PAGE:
Jack Dempsey Fry

How do I help my Jack Dempsey fry grow?

How do I help my Jack Dempsey fry grow?

Q. A few months ago, my pair of Jack Dempsey cichlids spawned. I successfully rescued the Jack Dempsey fry and have been rearing them in a 25-gallon aquarium. I’ve heard that Jack Dempsey fry generally grow very fast, but mine are still very small. Is there a way to make the Jack Dempsey fry grow faster?
Timothy Aldridge
Pasadena, California

A. The speed at which your Jack Dempsey fry (Nandopsis octofasciatum) grow depends on a number of factors, the most important of which are the amount of fish food they eat and can digest, the cleanliness of the water and the physical size of the aquarium in which they are housed.

Generally, it is believed that a faster growth rate is achieved by feeding frequently – at least several times a day with easily digestible fish foods – changing at least 50 percent of the water every day or every other day, and housing the fry in as large an aquarium as possible, keeping in mind the ability to maintain some density of fish food that allows the fry to feed without having to expend a lot of energy swimming around looking for it.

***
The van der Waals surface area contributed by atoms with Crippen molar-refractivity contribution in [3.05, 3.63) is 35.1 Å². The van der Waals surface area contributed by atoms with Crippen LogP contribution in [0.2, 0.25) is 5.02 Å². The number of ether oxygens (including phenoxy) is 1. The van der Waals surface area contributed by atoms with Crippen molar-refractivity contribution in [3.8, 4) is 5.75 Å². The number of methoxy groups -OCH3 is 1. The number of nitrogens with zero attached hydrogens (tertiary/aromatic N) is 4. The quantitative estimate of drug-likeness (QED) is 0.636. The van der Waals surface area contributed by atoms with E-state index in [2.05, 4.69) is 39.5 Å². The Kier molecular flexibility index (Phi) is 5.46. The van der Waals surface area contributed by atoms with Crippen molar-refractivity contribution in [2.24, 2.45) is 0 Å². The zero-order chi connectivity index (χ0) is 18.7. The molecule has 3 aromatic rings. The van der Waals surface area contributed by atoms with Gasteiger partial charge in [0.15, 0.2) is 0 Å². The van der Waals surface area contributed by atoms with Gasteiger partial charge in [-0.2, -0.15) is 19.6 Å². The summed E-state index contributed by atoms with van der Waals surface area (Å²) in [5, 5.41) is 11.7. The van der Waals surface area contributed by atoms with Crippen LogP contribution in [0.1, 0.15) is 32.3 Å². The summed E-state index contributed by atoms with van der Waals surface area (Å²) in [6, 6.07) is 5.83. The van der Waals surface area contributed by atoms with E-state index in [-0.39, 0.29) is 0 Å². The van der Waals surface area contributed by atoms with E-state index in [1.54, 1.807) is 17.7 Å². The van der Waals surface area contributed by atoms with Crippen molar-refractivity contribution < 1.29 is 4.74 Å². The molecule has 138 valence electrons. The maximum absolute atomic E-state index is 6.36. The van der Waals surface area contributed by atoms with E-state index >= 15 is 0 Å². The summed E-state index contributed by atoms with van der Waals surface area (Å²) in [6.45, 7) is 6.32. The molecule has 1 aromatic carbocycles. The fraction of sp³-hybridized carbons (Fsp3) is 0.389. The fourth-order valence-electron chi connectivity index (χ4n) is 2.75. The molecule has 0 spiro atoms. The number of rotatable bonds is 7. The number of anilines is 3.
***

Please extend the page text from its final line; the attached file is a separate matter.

I’d suspect that feeding, water changes and physical space are all involved in the reason your Jack Dempsey fry are not growing very quickly. While you don’t say how many fry you’re trying to rear, I’d start by suggesting you put them in a larger aquarium – at least a breeder 40 (a 40-gallon aquarium measuring 36 inches long, 18 inches wide and 16 inches high). Then start with 50 to 75 percent water changes at least three times a week. Feed the fry an assortment of fish foods based on their size – chopped frozen bloodworms and chopped frozen brine shrimp (or even live brine shrimp) are good fish foods for Jack Dempsey fry. I’d also add a prepared fish food, perhaps a flake food that you already use.

Be aware that you’ll have to increase both the size of the fish food items you offer as well as the volume of the water changes as the fry grow – you’ll also have to either divide them into smaller groups into a number of aquariums or periodically move the entire brood into a larger aquarium as they grow. An entire brood of Jack Dempseys will eventually take up a lot of space and time. Good luck!

Article Categories:
Fish · Freshwater Fish

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